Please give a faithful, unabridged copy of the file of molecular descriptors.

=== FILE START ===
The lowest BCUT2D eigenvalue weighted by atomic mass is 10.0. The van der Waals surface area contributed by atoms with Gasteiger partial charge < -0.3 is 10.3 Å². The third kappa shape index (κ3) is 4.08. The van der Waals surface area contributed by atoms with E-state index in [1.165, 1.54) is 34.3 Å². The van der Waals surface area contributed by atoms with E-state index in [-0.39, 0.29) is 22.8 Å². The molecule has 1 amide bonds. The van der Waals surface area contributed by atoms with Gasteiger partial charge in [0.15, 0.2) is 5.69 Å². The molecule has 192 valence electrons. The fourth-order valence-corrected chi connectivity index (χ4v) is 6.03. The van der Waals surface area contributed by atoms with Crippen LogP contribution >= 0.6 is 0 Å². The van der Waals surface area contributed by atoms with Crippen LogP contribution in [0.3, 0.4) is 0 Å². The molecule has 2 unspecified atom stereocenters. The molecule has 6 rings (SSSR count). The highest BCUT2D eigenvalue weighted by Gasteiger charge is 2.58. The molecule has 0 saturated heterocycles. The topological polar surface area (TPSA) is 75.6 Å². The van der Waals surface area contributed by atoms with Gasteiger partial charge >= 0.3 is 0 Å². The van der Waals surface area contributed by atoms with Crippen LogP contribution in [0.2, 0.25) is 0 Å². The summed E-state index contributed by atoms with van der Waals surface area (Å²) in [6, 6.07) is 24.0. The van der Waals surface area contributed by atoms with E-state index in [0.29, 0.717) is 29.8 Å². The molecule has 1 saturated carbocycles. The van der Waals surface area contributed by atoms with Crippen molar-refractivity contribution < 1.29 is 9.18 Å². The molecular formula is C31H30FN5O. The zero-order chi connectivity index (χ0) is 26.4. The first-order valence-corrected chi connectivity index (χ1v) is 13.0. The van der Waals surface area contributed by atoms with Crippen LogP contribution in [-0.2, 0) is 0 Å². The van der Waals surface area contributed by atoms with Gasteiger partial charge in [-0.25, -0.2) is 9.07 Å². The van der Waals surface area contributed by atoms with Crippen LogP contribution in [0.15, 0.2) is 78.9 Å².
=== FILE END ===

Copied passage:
The lowest BCUT2D eigenvalue weighted by atomic mass is 10.0. The van der Waals surface area contributed by atoms with Gasteiger partial charge < -0.3 is 10.3 Å². The third kappa shape index (κ3) is 4.08. The van der Waals surface area contributed by atoms with E-state index in [1.165, 1.54) is 34.3 Å². The van der Waals surface area contributed by atoms with E-state index in [-0.39, 0.29) is 22.8 Å². The molecule has 1 amide bonds. The van der Waals surface area contributed by atoms with Gasteiger partial charge in [0.15, 0.2) is 5.69 Å². The molecule has 192 valence electrons. The fourth-order valence-corrected chi connectivity index (χ4v) is 6.03. The van der Waals surface area contributed by atoms with Crippen LogP contribution >= 0.6 is 0 Å². The van der Waals surface area contributed by atoms with Crippen LogP contribution in [0.3, 0.4) is 0 Å². The molecule has 2 unspecified atom stereocenters. The molecule has 6 rings (SSSR count). The highest BCUT2D eigenvalue weighted by Gasteiger charge is 2.58. The molecule has 0 saturated heterocycles. The topological polar surface area (TPSA) is 75.6 Å². The van der Waals surface area contributed by atoms with Gasteiger partial charge >= 0.3 is 0 Å². The van der Waals surface area contributed by atoms with Crippen LogP contribution in [0.2, 0.25) is 0 Å². The summed E-state index contributed by atoms with van der Waals surface area (Å²) in [6, 6.07) is 24.0. The van der Waals surface area contributed by atoms with E-state index in [0.29, 0.717) is 29.8 Å². The molecule has 1 saturated carbocycles. The van der Waals surface area contributed by atoms with Crippen molar-refractivity contribution < 1.29 is 9.18 Å². The molecular formula is C31H30FN5O. The zero-order chi connectivity index (χ0) is 26.4. The first-order valence-corrected chi connectivity index (χ1v) is 13.0. The van der Waals surface area contributed by atoms with Crippen LogP contribution in [-0.2, 0) is 0 Å². The van der Waals surface area contributed by atoms with Gasteiger partial charge in [-0.25, -0.2) is 9.07 Å². The van der Waals surface area contributed by atoms with Crippen LogP contribution in [0.15, 0.2) is 78.9 Å².